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United States Department of Agriculture

Agricultural Research Service

Title: Are Children in the Lower Mississippi Delta Protected from the C0nsequences of Food Insecurity?

Authors
item Robbins, J - ACHRI
item Casey, P - ACHRI
item Szeto, K - ACHRI
item Jo, C - ACHRI, DAC
item Simpson, Pippa - ACHRI, DAC
item Stuff, J - CNRC, BAYLOR COL OF MED
item Weber, J - ACHRI
item Connell, C - UNIV SOUTHERN MISSISSIPPI
item Champagne, C - PENNINGTON BIOMED RES CTR
item Harsha, D - PENNINGTON BIOMED RES CTR
item McCabe Sellers, Beverly
item Bogle, Margaret

Submitted to: Journal of Federation of American Societies for Experimental Biology
Publication Type: Abstract Only
Publication Acceptance Date: November 12, 2003
Publication Date: April 23, 2004
Citation: Robbins, J.M., Casey, P., Szeto, K., Jo, C., Simpson, P., Stuff, J., Weber, J., Connell, C., Champagne, C., Harsha, D., McCabe Sellers, B., Bogle, M.L. 2004. Are children in the Lower Mississippi Delta protected from the consequences of food insecurity [abstract]? Journal of Federation of American Societies for Experimental Biology. 18(4):A513.

Technical Abstract: It is not known whether household food insecurity is reflected in lower nutrient intake and poor diet quality of children. We determine whether children in food insecure households where the nutrient intake of adults is deficient also have deficient nutrient intake and poor diet quality. Interviews were completed on 440 households. Food security was measured by the US Food Security Scale. Nutrient intake determined by 24 hour recall. Parent-child pairs were constructed to measure within-household nutrient intake and diet quality. Approximately 1/4 of households with children (n = 110) were food insecure. Children in insecure households did not differ from children in secure households in mean scores on the Healthy Eating Index (HEI) (64.2 ± 1.5 vs. 64.2 ± .7) or macronutrient components of the HEI. No differences were noted between groups in average number of daily fruit (1.4 ± .12) or vegetable (2.5 ± .2) servings, or percentage of children receiving average requirements of micronutrients. Children from households where adults were deficient in nutrient intake were not more likely to have deficient nutrient intake or poorer diet quality than other children. While household food insecurity is translated into poorer than required nutrient intake of adults, children from those families are seemingly protected from inadequate nutrient intake and poor diet quality. Supported by ARS/USDA Project #6251-53000-003-00D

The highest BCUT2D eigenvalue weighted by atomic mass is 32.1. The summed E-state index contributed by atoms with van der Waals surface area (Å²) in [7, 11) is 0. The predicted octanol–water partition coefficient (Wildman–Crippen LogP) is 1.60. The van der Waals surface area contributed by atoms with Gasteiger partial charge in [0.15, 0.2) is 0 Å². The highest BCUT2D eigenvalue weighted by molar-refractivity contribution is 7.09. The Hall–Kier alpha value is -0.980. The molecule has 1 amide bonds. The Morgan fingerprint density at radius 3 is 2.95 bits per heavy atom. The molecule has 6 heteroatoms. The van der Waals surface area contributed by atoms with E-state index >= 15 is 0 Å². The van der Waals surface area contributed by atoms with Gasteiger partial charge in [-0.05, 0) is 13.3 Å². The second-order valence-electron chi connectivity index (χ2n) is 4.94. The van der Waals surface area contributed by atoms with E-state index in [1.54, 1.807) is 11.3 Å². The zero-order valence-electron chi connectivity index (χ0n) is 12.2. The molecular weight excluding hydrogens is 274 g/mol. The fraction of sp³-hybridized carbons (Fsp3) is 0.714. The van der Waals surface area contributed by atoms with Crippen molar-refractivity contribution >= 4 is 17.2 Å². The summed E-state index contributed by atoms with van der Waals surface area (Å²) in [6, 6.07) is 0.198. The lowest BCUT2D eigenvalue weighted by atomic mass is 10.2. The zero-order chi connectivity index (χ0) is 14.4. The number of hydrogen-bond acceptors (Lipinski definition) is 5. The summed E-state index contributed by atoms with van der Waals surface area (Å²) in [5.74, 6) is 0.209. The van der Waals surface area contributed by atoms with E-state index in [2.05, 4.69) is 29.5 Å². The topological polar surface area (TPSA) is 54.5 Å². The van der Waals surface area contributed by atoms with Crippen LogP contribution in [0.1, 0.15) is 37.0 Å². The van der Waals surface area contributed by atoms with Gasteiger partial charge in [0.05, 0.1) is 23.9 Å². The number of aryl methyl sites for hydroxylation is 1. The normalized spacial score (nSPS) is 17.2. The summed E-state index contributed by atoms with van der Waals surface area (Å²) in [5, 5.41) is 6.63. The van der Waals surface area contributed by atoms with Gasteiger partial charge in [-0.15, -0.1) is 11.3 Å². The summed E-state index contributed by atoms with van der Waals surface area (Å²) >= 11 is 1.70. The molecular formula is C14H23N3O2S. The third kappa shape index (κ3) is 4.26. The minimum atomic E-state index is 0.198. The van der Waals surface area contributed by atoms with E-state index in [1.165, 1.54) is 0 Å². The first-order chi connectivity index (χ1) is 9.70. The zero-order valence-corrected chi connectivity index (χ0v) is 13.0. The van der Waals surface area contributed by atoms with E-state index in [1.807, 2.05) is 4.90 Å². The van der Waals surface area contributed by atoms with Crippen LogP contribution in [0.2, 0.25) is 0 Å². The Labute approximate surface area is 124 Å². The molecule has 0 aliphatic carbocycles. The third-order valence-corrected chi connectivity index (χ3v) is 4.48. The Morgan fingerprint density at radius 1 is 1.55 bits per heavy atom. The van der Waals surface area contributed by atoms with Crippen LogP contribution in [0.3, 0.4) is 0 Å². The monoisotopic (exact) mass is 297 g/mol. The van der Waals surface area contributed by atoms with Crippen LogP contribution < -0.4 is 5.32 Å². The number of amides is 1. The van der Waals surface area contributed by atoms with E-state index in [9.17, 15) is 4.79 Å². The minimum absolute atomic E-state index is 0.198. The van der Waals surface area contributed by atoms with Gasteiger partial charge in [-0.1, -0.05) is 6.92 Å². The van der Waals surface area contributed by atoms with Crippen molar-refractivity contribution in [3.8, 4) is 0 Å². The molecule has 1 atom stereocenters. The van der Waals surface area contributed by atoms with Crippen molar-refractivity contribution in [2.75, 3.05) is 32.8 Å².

Last Modified: 8/22/2014
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